As many people know, Harvard likes case-based study. While I am not sure I would want an entire degree taught/learned this way - I really enjoyed it. Putting a case under a microscope provides an opportunity to see the practical application of theory. As I was sitting back in a class on evaluation and measurements, I began to think about something we like to do in libraries - use cases as the rule. "Oh, we tried that once - it didn't work, it will never work" "I had a customer say he missed seeing books, in the renovation we need to move all the books to the front" "X got missed on Monday, this is clearly a serious problem and must be addressed with the Director" This kind of 'case-based' management happens a lot. But here is what we don't do - we don't look at the context, analyze the entire situation, and apply consistent framework of evaluation. So, I have always strongly resisted using single cases as a method for making decisions, and I still think it has a tendency to be a bad approach when not used as an academic exercise; however - maybe there is something to using cases. I do love being wrong on these things (no really - I like being wrong on this kind of stuff! It means there is a chance for me, and a whole new perspective to keep in mind).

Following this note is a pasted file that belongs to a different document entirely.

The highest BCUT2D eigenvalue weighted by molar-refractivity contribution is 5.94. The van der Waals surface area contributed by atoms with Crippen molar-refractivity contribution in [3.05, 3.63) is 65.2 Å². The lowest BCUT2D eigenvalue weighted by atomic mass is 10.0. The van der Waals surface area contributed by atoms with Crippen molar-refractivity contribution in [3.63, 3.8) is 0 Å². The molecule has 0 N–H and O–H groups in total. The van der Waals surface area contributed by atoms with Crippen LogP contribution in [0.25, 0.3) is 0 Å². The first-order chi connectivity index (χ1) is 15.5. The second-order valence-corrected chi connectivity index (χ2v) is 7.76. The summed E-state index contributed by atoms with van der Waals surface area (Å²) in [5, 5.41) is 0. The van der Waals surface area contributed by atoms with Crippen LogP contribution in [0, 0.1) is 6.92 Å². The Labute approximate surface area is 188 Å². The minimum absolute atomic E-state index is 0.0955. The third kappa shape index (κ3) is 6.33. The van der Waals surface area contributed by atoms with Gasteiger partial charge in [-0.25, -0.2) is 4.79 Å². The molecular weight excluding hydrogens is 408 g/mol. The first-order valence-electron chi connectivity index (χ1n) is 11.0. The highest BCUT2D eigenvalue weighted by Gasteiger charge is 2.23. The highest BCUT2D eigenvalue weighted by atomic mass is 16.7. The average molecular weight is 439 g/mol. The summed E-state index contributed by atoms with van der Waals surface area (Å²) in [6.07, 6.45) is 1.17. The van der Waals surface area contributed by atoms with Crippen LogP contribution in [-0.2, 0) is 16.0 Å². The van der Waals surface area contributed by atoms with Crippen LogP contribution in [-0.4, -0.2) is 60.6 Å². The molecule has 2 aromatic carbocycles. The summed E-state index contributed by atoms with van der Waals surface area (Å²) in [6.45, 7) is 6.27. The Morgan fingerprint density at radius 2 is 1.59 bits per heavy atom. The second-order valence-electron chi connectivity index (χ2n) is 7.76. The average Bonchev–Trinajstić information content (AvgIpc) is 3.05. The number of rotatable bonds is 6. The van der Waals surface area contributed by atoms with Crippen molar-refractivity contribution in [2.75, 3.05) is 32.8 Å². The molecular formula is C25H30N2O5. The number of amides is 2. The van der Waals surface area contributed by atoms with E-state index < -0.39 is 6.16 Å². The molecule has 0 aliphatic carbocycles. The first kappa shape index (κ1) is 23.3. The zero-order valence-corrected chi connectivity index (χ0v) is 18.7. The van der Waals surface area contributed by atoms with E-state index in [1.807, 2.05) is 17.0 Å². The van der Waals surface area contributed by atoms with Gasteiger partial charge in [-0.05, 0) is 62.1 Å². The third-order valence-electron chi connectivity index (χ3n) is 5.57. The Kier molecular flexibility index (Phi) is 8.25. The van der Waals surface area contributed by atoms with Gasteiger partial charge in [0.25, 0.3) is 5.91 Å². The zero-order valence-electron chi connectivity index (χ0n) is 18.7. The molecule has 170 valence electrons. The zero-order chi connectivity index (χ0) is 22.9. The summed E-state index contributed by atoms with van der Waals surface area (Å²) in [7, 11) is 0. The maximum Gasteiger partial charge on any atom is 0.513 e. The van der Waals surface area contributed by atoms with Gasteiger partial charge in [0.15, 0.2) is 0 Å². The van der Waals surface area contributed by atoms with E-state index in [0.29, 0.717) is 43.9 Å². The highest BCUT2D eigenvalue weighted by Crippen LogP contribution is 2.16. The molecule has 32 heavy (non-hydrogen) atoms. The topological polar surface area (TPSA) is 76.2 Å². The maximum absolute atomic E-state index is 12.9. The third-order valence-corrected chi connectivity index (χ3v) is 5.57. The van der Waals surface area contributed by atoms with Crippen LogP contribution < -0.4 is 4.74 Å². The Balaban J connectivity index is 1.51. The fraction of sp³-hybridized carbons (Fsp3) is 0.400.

Note: there is going to be more on the vision thing soon. After some great dissenting comments and a conversation with my director about this - my mind is still focused on this.